3-D Digital Image Correlation/Profiling Test


A recently performed test by the team at USC involved profiling the surface of a small object. This object in particular was chosen to be the face of our first president George Washington... on the front of a quarter. The whole test consisted of only a few hours with the help of our own Visual Basic code, and an SGI program for surface fitting and display written by the Computer Science department at Stanford University. The first test was run calculating coordinates for approximately 3500 points. These images can be viewed if desired from the links below, although the second and third test results are more exciting. The first image was smoothed to reduce the polygonal mesh lattice distortion.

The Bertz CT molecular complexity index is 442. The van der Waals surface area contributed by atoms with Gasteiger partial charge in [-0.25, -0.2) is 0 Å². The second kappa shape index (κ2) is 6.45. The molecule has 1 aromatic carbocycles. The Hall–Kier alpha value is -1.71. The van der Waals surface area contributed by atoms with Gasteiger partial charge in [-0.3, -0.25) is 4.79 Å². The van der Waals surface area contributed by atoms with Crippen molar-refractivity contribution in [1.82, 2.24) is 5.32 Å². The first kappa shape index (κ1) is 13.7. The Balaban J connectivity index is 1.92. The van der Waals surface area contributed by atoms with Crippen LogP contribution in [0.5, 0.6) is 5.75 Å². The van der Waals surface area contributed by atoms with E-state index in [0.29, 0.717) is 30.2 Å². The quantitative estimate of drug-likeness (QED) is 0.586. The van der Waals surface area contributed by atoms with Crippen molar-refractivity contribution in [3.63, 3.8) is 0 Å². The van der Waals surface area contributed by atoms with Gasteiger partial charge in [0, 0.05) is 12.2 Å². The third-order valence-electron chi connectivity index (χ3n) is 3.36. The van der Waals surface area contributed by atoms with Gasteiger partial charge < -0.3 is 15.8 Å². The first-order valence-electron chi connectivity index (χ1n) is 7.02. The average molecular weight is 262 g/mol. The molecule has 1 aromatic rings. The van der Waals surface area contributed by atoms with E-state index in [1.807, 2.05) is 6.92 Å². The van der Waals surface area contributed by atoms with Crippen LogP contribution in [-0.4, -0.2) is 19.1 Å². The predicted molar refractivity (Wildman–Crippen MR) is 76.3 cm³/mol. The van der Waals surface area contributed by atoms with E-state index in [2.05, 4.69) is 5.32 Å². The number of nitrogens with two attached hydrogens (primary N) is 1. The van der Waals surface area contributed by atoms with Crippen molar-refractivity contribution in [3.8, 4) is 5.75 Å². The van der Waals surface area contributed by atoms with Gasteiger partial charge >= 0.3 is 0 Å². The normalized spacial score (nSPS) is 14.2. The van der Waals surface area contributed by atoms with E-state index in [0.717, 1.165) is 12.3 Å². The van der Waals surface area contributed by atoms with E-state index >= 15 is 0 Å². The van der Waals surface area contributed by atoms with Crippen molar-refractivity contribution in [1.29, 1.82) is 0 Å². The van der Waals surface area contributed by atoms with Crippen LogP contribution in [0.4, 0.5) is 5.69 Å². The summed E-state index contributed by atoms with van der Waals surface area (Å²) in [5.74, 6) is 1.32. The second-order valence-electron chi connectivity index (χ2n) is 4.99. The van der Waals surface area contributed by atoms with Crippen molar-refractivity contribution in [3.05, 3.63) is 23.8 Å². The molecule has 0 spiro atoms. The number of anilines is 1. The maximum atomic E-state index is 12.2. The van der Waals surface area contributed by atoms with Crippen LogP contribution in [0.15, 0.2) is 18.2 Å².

Quarter - 3500 points smoothed
Quarter - 3500 points unsmoothed

The second test was performed using the coordinates of approximately 20,000 points and the same 15x15 correlation subset. This improved the overall resolution. Thumbnails of some of the test images are shown below. The first and second images are smoothed and unsmoothed respectively as before, and the third is shown with a contour map scaled in mm. The fourth image is rotated so that profile elevations may be seen more clearly.

Click on a thumbnail to see the full-size image.

quarter2-t.jpg - 3.2 K

Quarter - 20,000 points smoothed

quarter2-t.jpg - 3.2 K

Quarter - 20,000 points unsmoothed

contour-t.jpg - 5.2 K

Quarter - scaled contour (total image approx. 12mm sq.)

q2-smooth-t.jpg - 3.1 K

Quarter - 20,000 points rotated

The third correlation was performed with the same 20,000 points, but with an even smaller subset of 10x10. This allowed us to obtain a higher accuracy as well as improved resolution. This test took 12 hours to run and returned remarkable features. As before, the thumbnails below depict the first being smoothed and the second unsmoothed.

q3-smooth-t.jpg - 3.5 K

Quarter - 20,000 points smoothed with 10x10 subset (pick this one!)

quarter3-t.jpg - 3.6 K

Quarter - 20,000 points unsmoothed

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